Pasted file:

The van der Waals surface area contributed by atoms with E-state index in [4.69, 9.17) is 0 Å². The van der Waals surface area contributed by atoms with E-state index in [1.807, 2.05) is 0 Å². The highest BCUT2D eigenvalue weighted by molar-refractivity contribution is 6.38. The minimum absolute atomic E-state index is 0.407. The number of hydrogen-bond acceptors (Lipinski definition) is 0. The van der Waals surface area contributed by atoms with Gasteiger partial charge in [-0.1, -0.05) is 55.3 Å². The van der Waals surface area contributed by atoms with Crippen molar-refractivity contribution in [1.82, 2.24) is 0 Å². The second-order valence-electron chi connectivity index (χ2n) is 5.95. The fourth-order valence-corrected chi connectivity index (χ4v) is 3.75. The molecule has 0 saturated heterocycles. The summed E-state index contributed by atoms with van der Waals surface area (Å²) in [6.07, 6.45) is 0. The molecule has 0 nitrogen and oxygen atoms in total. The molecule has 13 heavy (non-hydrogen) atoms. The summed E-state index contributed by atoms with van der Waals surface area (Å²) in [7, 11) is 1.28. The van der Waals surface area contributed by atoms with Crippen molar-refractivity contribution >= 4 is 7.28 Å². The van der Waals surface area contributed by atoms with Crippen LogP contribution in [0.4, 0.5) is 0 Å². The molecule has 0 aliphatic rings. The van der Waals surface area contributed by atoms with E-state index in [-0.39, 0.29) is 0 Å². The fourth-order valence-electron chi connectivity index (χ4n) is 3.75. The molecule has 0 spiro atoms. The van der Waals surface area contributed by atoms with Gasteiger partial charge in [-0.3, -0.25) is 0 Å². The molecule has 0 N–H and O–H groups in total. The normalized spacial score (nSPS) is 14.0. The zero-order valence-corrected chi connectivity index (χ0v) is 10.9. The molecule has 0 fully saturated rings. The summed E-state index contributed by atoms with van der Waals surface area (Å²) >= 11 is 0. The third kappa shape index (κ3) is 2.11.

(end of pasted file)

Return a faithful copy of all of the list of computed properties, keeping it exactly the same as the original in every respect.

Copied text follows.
The van der Waals surface area contributed by atoms with E-state index in [4.69, 9.17) is 0 Å². The van der Waals surface area contributed by atoms with E-state index in [1.807, 2.05) is 0 Å². The highest BCUT2D eigenvalue weighted by molar-refractivity contribution is 6.38. The minimum absolute atomic E-state index is 0.407. The number of hydrogen-bond acceptors (Lipinski definition) is 0. The van der Waals surface area contributed by atoms with Gasteiger partial charge in [-0.1, -0.05) is 55.3 Å². The van der Waals surface area contributed by atoms with Crippen molar-refractivity contribution in [1.82, 2.24) is 0 Å². The second-order valence-electron chi connectivity index (χ2n) is 5.95. The fourth-order valence-corrected chi connectivity index (χ4v) is 3.75. The molecule has 0 saturated heterocycles. The summed E-state index contributed by atoms with van der Waals surface area (Å²) in [6.07, 6.45) is 0. The molecule has 0 nitrogen and oxygen atoms in total. The molecule has 13 heavy (non-hydrogen) atoms. The summed E-state index contributed by atoms with van der Waals surface area (Å²) in [7, 11) is 1.28. The van der Waals surface area contributed by atoms with Crippen molar-refractivity contribution >= 4 is 7.28 Å². The van der Waals surface area contributed by atoms with Crippen LogP contribution in [0.4, 0.5) is 0 Å². The molecule has 0 aliphatic rings. The van der Waals surface area contributed by atoms with E-state index in [-0.39, 0.29) is 0 Å². The fourth-order valence-electron chi connectivity index (χ4n) is 3.75. The molecule has 0 spiro atoms. The van der Waals surface area contributed by atoms with Gasteiger partial charge in [-0.3, -0.25) is 0 Å². The molecule has 0 N–H and O–H groups in total. The normalized spacial score (nSPS) is 14.0. The zero-order valence-corrected chi connectivity index (χ0v) is 10.9. The molecule has 0 fully saturated rings. The summed E-state index contributed by atoms with van der Waals surface area (Å²) >= 11 is 0. The third kappa shape index (κ3) is 2.11.